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Negligence

California's Legal Information for Personal Injury Law

Negligence in Personal Injury Lawsuit

When filing an injury lawsuit, you will normally have to clearly demonstrate that the person who caused your injury was negligent in some way. Negligence is legally defined as carelessness that leads to injury. If the defendant is to be proven responsible for the injury, demonstrating negligence will be an important component of your case. A personal injury lawyer is highly experienced in demonstrating and proving negligence, which can in turn win the personal injury case for you. 

The Requirements For Negligence Lawsuits

Negligence

Negligence

In most cases, there are four different requirements that must be met in order to file a negligence lawsuit. These requirements include: 

  • Establishing that the negligent individual had a responsibility to protect the person who was injured or otherwise harmed

  • Establishing that the negligent individual breached that responsibility when they failed to take action that another reasonably sensible person would have taken in a similar situation
  • Establishing that the conduct of the negligent individual was the reason that the harm occurred
  • Establishing that the victim sustained an actual injury that can be documented

All of the above requirements are helpful in proving that the defendant bears the responsibility for the injuries that occurred. The most successful personal injury cases will be able to establish all four of these things clearly, but since each case is different it may be possible to win a personal injury case even if some of the factors are less obvious than others. 

Proving The Negligence

Each of the four requirements for negligence can be proven in very specific ways. Although the specific type of injury can impact the way that each aspect of negligence is demonstrated, in most cases the following things apply.

Responsibility of Care

Personal Injury Law

Personal Injury Law

This is sometimes open to interpretation, so it is important to establish responsibility as clearly as possible. In cases like auto accidents where a driver ran a red light and an accident resulted, it will be fairly easy to establish that the driver failed to fulfill their responsibility towards the safety of others on the road. However, other cases are less clear. For example, if a homeowner has a fully fenced yard that contains a trampoline, are they responsible for keeping children from jumping over their fence to play on that trampoline? What if a child were to jump over the fence and break their leg on the trampoline? In such a case, the injured child's parents might try to show that the homeowner had responsibility of care, but it is considerably more challenging.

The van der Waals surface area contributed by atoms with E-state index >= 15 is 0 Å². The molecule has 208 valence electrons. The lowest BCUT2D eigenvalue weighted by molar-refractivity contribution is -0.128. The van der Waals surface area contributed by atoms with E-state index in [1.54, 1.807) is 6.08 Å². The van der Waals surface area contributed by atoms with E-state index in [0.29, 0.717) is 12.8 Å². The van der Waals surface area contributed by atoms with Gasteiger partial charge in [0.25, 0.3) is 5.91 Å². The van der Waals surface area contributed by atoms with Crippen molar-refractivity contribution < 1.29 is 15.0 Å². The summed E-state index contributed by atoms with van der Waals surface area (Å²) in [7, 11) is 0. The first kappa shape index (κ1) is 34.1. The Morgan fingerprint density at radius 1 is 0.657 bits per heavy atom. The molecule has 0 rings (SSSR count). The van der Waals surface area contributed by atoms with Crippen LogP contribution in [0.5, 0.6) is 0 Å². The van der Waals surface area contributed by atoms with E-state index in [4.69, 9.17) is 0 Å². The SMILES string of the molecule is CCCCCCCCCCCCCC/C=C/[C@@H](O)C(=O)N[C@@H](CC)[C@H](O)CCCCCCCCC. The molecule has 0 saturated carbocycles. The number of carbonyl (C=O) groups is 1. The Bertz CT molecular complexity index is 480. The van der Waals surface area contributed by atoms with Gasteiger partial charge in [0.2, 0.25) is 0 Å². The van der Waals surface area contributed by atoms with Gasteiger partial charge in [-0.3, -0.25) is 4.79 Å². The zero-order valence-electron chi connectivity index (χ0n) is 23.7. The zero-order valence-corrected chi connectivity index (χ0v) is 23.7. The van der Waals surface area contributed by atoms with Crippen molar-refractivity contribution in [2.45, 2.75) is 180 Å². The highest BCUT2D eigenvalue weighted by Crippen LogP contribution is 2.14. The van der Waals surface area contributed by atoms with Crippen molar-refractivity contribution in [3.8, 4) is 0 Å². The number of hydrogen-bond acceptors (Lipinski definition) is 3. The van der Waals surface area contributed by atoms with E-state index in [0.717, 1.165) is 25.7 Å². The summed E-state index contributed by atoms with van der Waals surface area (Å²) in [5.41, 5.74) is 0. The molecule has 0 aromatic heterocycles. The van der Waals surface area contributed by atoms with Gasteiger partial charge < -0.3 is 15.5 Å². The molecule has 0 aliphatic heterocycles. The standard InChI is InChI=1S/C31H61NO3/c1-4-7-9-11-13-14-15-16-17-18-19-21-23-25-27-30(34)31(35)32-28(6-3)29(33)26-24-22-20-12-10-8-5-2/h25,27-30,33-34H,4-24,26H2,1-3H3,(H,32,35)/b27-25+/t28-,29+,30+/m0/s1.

Failure to Take Action

For this part of a negligence case, it becomes important to consider how an ordinary person would have reacted to the situation that led to the injury. For example, any normal business owner would be aware that when their employees mop and wax the floor, leaving it slick and wet, that a "Caution Wet Floor" sign should be posted for visitors. If a sign is not placed where visitors can see it, the business owner will often be found negligent, since most people in that situation would have reacted by posting cautionary signage. 

The Cause of the Injury

It is the responsibility of the plaintiff to demonstrate that the defendant's failure to take action caused them to be injured. There may be many clear cause and effect situations, especially in situations like auto accidents. For example, if a person is driving 20 miles over the speed limit and runs into another driver, the cause of the injury is clear. In other cases, it may be less obvious. This is particularly true in cases where a pre-existing injury may be involved. If the cause is not clear, a skilled auto accident attorney can find creative ways to strengthen their client's case.

The Monetary Damages

Negligence in Personal Injury Law

Negligence in Personal Injury Law

To be properly compensated in a negligence case, the injured person has to demonstrate monetary damages. The bulk of these damages are typically medical costs, which makes it fairly easy to arrive at a monetary figure. However, there may also be a number of non-medical costs. Time missed from work is a significant damage in many cases. A personal injury attorney can help you determine whether there are other monetary damages that can be included in your negligence case as well. 

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